Survey finds strong measles vaccine support; Western Pacific cases noted
Despite pockets of vaccine resistance that has led to a surge in measles cases in the United States, a new poll found that 87% of Americans believe the measles virus is dangerous and that 87% believe the vaccine against it is safe.
The poll, conducted by Ipsos on behalf of Thompson Reuters, also found that a similar number (85%) believe that children should be vaccinated against measles unless there are medical reasons for avoiding it. It also found that 77% think children should be vaccinated against the disease even if parents object to vaccinations, with support a little stronger among Democrats (81%) than Republicans (74%).
When asked if they have been vaccinated against measles, 71% said they had, 7% said they hadn't, and 15% didn't know.
The online poll, which included 2,008 US adults, was conducted from Apr 30 to May 2, according to an Ipsos press release. It included 785 Democrats, 666 Republicans, and 378 independents. It has an overall credibility interval of plus or minus 2.5 percentage points.
May 7 Ipsos press release
In an update yesterday on measles activity in the Western Pacific region, the World Health Organization (WHO) noted a resurgence in all of its regions but spotlighted an unusually high number of cases in several Western Pacific countries in which measles had been eliminated. The surge in infections is caused by recent imported cases, the WHO said.
In the Philippines, cases this year have increased 378% compared with the same period in 2018. Australia is reporting higher numbers of cases this year compared with the same period over the last 4 years, and Japan is reporting its largest epidemic in a decade. Malaysia in 2018 experienced an exponential rise—nearly 900%—in measles cases compared with 2013 levels.
Hong Kong reported an airport-linked cluster of 29 cases, and 32 infections in Macao this year include 10 cases in staff from two hospitals. Of 150 cases in South Korea reported since Dec 17, 2018, eight clusters were linked to imported infections.
May 7 WHO measles update
Study: Yellow fever vaccine does not increase dengue severity
A retrospective study today in Travel Medicine and Infectious Disease shows that prior yellow fever (YF) immunization does not increase the risk of subsequent severe dengue infections in a dengue-endemic region of Brazil.
Multiple infections with dengue, unlike other viruses, lead to more severe cases of the disease. Because both yellow fever and dengue are caused by flaviviruses, some have hypothesized that YF vaccination may act as a "first case of dengue" and trigger an antibody-dependent enhancement phenomenon with a subsequent dengue infection.
To conduct the study, researchers looked at the severity of 11,448 lab-confirmed dengue cases reported in Sao Jose do Rio Preto, Brazil, from April 1998 through December 2006, in 7,370 patients vaccinated with the YF vaccine compared with 4,043 patients who did not receive the YF vaccine.
They found no evidence of increased risk for severe dengue in vaccinated patients (odds ratio, 1.00; 95% confidence interval, 0.87 to 1.14).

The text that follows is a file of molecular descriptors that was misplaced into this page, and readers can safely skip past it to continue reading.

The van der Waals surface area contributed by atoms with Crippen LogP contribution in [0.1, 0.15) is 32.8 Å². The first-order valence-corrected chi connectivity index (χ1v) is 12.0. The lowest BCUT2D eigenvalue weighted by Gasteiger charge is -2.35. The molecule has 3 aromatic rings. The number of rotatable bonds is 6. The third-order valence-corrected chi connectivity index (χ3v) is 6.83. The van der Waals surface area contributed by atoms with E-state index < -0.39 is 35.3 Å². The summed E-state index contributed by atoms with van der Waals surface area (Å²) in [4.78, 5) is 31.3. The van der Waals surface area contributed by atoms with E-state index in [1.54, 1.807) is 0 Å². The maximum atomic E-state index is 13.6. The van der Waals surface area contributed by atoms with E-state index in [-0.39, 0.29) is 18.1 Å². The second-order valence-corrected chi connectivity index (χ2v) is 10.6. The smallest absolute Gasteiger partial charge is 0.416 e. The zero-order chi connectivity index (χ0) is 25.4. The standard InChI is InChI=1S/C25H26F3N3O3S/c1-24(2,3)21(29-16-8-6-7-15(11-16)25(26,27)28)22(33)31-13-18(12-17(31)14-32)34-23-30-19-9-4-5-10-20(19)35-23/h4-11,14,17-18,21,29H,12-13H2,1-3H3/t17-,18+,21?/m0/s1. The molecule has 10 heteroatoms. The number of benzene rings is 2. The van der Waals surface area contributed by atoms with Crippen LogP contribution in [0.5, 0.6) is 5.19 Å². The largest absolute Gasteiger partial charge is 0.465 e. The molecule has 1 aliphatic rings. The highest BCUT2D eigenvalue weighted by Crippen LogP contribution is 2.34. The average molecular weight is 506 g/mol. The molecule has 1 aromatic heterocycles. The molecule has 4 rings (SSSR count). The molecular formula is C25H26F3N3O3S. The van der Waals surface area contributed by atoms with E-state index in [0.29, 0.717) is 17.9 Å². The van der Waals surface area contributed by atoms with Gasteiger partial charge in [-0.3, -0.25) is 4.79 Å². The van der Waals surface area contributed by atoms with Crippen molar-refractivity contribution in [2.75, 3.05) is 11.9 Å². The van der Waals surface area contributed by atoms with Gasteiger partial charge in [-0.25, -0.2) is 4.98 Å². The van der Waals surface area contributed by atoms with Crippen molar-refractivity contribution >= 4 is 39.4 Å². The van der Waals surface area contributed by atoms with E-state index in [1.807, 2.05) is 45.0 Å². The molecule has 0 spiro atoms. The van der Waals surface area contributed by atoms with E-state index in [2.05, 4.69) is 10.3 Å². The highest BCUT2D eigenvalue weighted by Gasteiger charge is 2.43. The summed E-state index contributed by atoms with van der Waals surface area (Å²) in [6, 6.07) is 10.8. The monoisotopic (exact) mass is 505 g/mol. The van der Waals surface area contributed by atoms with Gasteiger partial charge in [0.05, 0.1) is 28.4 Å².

"Our results suggest that the vaccine against YF does not confer either increased risk or protection against severe dengue," the authors concluded. "These findings contribute towards resolving the controversy surrounding the effect of YF vaccination on the clinical manifestations of dengue fever and thus reassuring health professionals, resident populations, and travelers in areas where dengue and YF are present."
May 8 Travel Med Infect Dis study
Health workers with MERS younger, more often female, study finds
An analysis of healthcare workers infected with MERS-CoV found some similarities with other respiratory pathogens, but some differences, including that workers were younger, were female, had fewer comorbidities, and had higher survival rates, according to a study last week in the Journal of Infection and Public Health.
A team from the WHO, the Pasteur Institute, and Saudi Arabia's health ministry performed a retrospective analysis of 2,223 lab-confirmed MERS-CoV (Middle East respiratory syndrome coronavirus) cases reported to the WHO since 2012, of which 415 involved healthcare workers. Five were primary cases, 338 were secondary, 54 were listed as undetermined, and 18 had missing information.
Aside from the other differences, the researchers saw that, when they compared secondary healthcare cases to secondary nonhealthcare cases, the medical workers were more likely to be non-national residents and have asymptomatic infections. "Importantly, no deaths have occurred among healthcare workers with secondary MERS infection since the end of 2015," they wrote.
Younger age and fewer comorbidities might partly explain the lower case-fatality rate, which was 5.8% for health workers compared with 42.8% for non-healthcare workers. Year of infection (2013 to 2018) and having no comorbidities stood out as protective factors against death. The team noted that the decline in deaths since 2013 might reflect improvements in surveillance and infection prevention and control practices.
"Understanding transmission to healthcare workers, preventing infection and improving clinical management of infected healthcare workers will all be critical to further reducing the incidence of secondary infections in healthcare settings," researchers concluded.
May 2 J Infect Public Health abstract